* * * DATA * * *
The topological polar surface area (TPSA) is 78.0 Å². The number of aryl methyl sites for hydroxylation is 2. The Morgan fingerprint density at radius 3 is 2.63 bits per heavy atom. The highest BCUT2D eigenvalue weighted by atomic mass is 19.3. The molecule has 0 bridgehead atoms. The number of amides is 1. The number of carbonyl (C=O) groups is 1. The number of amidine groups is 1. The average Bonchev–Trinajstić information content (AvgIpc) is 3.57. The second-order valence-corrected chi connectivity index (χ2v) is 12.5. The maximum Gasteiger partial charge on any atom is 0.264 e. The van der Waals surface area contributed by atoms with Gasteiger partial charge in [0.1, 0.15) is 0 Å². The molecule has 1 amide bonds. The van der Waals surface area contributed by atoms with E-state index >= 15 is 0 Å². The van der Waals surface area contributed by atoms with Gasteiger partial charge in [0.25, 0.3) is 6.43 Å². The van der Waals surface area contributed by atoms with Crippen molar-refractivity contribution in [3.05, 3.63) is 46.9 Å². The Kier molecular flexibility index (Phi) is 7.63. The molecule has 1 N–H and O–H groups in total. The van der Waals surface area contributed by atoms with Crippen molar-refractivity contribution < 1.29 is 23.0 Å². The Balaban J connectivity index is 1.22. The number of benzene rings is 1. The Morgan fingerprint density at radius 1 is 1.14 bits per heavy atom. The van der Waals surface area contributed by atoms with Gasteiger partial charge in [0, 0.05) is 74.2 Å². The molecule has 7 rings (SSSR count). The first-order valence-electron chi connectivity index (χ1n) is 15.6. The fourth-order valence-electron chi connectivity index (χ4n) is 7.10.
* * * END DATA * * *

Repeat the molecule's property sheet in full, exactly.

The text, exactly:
The topological polar surface area (TPSA) is 78.0 Å². The number of aryl methyl sites for hydroxylation is 2. The Morgan fingerprint density at radius 3 is 2.63 bits per heavy atom. The highest BCUT2D eigenvalue weighted by atomic mass is 19.3. The molecule has 0 bridgehead atoms. The number of amides is 1. The number of carbonyl (C=O) groups is 1. The number of amidine groups is 1. The average Bonchev–Trinajstić information content (AvgIpc) is 3.57. The second-order valence-corrected chi connectivity index (χ2v) is 12.5. The maximum Gasteiger partial charge on any atom is 0.264 e. The van der Waals surface area contributed by atoms with Gasteiger partial charge in [0.1, 0.15) is 0 Å². The molecule has 1 amide bonds. The van der Waals surface area contributed by atoms with E-state index >= 15 is 0 Å². The van der Waals surface area contributed by atoms with Gasteiger partial charge in [0.25, 0.3) is 6.43 Å². The van der Waals surface area contributed by atoms with Crippen molar-refractivity contribution in [3.05, 3.63) is 46.9 Å². The Kier molecular flexibility index (Phi) is 7.63. The molecule has 1 N–H and O–H groups in total. The van der Waals surface area contributed by atoms with Crippen molar-refractivity contribution < 1.29 is 23.0 Å². The Balaban J connectivity index is 1.22. The number of benzene rings is 1. The Morgan fingerprint density at radius 1 is 1.14 bits per heavy atom. The van der Waals surface area contributed by atoms with Gasteiger partial charge in [0, 0.05) is 74.2 Å². The molecule has 7 rings (SSSR count). The first-order valence-electron chi connectivity index (χ1n) is 15.6. The fourth-order valence-electron chi connectivity index (χ4n) is 7.10.